Plasma Acoustic Meta-layers: A New Frontier in Noise Reduction

Plasmapanel prototype

Plasmapanel prototype

From EPFL Lab to Everyday Life: A chat with Mark Donaldson, CEO of Sonexos, on revolutionizing Noise Control.

Noise pollution is an often underappreciated environmental issue with direct impacts on public health. The World Health Organization warns that exposure to noise levels above 65 decibels—comparable to a loud conversation—poses health risks. When noise reaches 75 decibels, akin to the din of city traffic, these risks escalate, disrupting sleep and potentially leading to cardiovascular and metabolic disorders. At a thundering 120 decibels, the volume of a rock concert, noise can cause immediate pain. As urbanisation accelerates, the intrusion of noise pollution into our lives becomes more pervasive, often going unnoticed as we grow accustomed to the constant hum of city life.

Noise reduction techniques, which involve both passive and active methods, aim to mitigate this risk. However, challenges persist. Passive techniques are often bulky and tend to operate at higher frequencies, while active methods face limitations in terms of their bandwidth and stability.

Researchers at Acoustic Group headed by Hervé Lissek within EPFL's Signal Processing Laboratory have made a significant breakthrough by developing a plasma-based acoustic sound absorber (PASA) which forms a plasmacoustic metalayer to facilitate deep-subwavelength ultrabroadband sound control. This novel technology first ionises a thin layer of air, which is then modulated according to a prescribed control law to establish a target acoustic impedance by way of a separate controlling voltage. By setting the acoustic impedance for absorption, the metalayer is able to absorb incident sound energy, thus improving the acoustics of the space in which the PASA is deployed. However, further development is required before the solution can be considered for everyday use.

Enter Sonexos, led by CEO Mark Donaldson, a world-renowned expert in active control. With a vision to bridge the gap between laboratory innovation and market-ready solutions, Sonexos is paving the way in commercialising this exciting new technology through a licensing agreement recently established with EPFL’s Technology Transfer Office, and supported by it's enable program.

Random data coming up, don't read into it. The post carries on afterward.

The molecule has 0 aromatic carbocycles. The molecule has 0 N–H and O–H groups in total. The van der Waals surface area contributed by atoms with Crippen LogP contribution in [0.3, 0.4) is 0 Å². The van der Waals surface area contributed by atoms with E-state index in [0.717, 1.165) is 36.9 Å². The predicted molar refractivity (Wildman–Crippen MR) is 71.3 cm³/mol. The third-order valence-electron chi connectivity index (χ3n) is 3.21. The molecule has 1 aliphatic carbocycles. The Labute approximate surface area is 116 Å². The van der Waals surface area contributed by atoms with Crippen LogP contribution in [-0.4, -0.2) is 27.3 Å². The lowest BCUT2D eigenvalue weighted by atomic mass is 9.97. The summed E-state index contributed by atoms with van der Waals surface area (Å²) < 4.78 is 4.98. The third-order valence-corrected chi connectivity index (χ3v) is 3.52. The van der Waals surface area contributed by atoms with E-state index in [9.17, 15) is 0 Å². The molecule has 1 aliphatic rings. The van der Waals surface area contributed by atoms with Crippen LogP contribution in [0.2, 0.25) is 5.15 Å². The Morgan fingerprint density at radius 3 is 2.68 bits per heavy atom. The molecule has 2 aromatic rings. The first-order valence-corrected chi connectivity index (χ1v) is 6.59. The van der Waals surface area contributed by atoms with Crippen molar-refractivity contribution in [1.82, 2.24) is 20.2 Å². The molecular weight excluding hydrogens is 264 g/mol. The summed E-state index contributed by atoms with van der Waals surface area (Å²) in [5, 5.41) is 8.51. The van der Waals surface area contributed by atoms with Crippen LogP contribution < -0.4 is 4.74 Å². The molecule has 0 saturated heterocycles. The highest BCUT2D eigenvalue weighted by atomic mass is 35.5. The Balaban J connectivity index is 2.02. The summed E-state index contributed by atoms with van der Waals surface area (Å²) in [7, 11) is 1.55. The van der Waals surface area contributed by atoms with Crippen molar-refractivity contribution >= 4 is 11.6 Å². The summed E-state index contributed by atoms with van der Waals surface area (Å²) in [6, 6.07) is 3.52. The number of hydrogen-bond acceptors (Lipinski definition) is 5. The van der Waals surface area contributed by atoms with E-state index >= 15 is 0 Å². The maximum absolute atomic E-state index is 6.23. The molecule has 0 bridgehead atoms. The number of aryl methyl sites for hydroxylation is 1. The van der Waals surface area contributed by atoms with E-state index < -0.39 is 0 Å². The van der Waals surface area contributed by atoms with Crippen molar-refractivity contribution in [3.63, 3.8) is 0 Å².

We spoke with Mark about employing this technology in electric vehicles, which represents the goal of an Innosuisse project recently secured by the company and the EPFL. The aim of this project is to provide a revolutionary solution for noise reduction in vehicle cabins, replacing heavy sound-absorbing materials with PASA devices. Such an approach is expected to lower noise by up to 5 dB across a relatively wide frequency range and, unlike current active noise-cancelling methods that focus on reducing noise at the passengers’ ears, operates globally throughout the entire cabin.

PASA technology boasts several benefits: its compact size, its ability to absorb low frequencies, and its independent functioning without the need for extensive computing resources. It's also worth noting that this technology is transparent to airflow, making it suitable for use in vehicle AC systems and exhaust sound control solutions.

Donaldson emphasises the technology's versatility and potential to transform the acoustics of various enclosed spaces, including aircraft cabins, apartments, recording studios, and home theatres, for example. This technology has the potential to revolutionize the way we think about and experience sound control. Although challenges remain, such as manufacturing the plasma layers and fine-tuning its amplification and control systems, Sonexos is making steady progress.

In summary, plasma acoustic meta-layers represent a significant step forward in combating noise pollution and demonstrate the impactful partnership between academic research and industry. This innovation from EPFL, further developed and commercialized by Sonexos, could significantly enhance our quality of life across multiple environments.


1. Sergeev, S., Fleury, R. & Lissek, H. Ultrabroadband sound control with deep-subwavelength plasmacoustic metalayers. Nat Commun 14, 2874 (2023).